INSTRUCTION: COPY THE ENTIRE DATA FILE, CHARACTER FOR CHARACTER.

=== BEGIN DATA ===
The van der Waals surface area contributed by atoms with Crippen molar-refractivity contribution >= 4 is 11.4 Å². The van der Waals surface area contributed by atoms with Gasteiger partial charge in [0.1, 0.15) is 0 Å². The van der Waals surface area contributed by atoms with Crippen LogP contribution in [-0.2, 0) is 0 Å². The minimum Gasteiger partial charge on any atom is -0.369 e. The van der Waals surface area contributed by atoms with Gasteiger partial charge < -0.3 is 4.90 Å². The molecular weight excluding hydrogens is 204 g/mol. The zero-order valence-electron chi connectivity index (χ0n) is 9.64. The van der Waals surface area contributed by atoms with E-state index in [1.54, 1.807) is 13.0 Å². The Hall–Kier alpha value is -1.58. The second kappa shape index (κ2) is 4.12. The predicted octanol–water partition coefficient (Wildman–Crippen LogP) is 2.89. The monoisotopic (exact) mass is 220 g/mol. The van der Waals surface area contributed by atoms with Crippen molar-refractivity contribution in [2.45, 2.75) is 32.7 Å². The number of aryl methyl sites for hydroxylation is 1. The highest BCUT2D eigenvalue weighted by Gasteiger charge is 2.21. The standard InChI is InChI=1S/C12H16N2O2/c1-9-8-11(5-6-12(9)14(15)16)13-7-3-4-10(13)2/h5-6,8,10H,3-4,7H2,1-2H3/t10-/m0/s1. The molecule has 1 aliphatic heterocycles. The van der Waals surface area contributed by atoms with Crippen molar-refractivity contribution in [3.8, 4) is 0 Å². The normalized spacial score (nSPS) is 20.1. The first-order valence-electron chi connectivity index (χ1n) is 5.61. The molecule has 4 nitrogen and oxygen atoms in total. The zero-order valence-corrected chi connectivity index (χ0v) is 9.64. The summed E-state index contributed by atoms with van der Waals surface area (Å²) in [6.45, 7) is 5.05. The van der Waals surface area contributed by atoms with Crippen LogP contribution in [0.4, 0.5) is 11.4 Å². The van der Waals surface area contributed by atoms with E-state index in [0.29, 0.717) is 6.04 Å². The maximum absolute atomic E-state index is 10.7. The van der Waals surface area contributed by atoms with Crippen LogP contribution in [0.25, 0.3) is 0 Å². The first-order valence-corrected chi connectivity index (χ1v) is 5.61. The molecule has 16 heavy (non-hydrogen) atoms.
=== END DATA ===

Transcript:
The van der Waals surface area contributed by atoms with Crippen molar-refractivity contribution >= 4 is 11.4 Å². The van der Waals surface area contributed by atoms with Gasteiger partial charge in [0.1, 0.15) is 0 Å². The van der Waals surface area contributed by atoms with Crippen LogP contribution in [-0.2, 0) is 0 Å². The minimum Gasteiger partial charge on any atom is -0.369 e. The van der Waals surface area contributed by atoms with Gasteiger partial charge < -0.3 is 4.90 Å². The molecular weight excluding hydrogens is 204 g/mol. The zero-order valence-electron chi connectivity index (χ0n) is 9.64. The van der Waals surface area contributed by atoms with E-state index in [1.54, 1.807) is 13.0 Å². The Hall–Kier alpha value is -1.58. The second kappa shape index (κ2) is 4.12. The predicted octanol–water partition coefficient (Wildman–Crippen LogP) is 2.89. The monoisotopic (exact) mass is 220 g/mol. The van der Waals surface area contributed by atoms with Crippen molar-refractivity contribution in [2.45, 2.75) is 32.7 Å². The number of aryl methyl sites for hydroxylation is 1. The highest BCUT2D eigenvalue weighted by Gasteiger charge is 2.21. The standard InChI is InChI=1S/C12H16N2O2/c1-9-8-11(5-6-12(9)14(15)16)13-7-3-4-10(13)2/h5-6,8,10H,3-4,7H2,1-2H3/t10-/m0/s1. The molecule has 1 aliphatic heterocycles. The van der Waals surface area contributed by atoms with Crippen molar-refractivity contribution in [3.8, 4) is 0 Å². The normalized spacial score (nSPS) is 20.1. The first-order valence-electron chi connectivity index (χ1n) is 5.61. The molecule has 4 nitrogen and oxygen atoms in total. The zero-order valence-corrected chi connectivity index (χ0v) is 9.64. The summed E-state index contributed by atoms with van der Waals surface area (Å²) in [6.45, 7) is 5.05. The van der Waals surface area contributed by atoms with Crippen LogP contribution in [0.4, 0.5) is 11.4 Å². The van der Waals surface area contributed by atoms with E-state index in [0.29, 0.717) is 6.04 Å². The maximum absolute atomic E-state index is 10.7. The van der Waals surface area contributed by atoms with Crippen LogP contribution in [0.25, 0.3) is 0 Å². The first-order valence-corrected chi connectivity index (χ1v) is 5.61. The molecule has 16 heavy (non-hydrogen) atoms.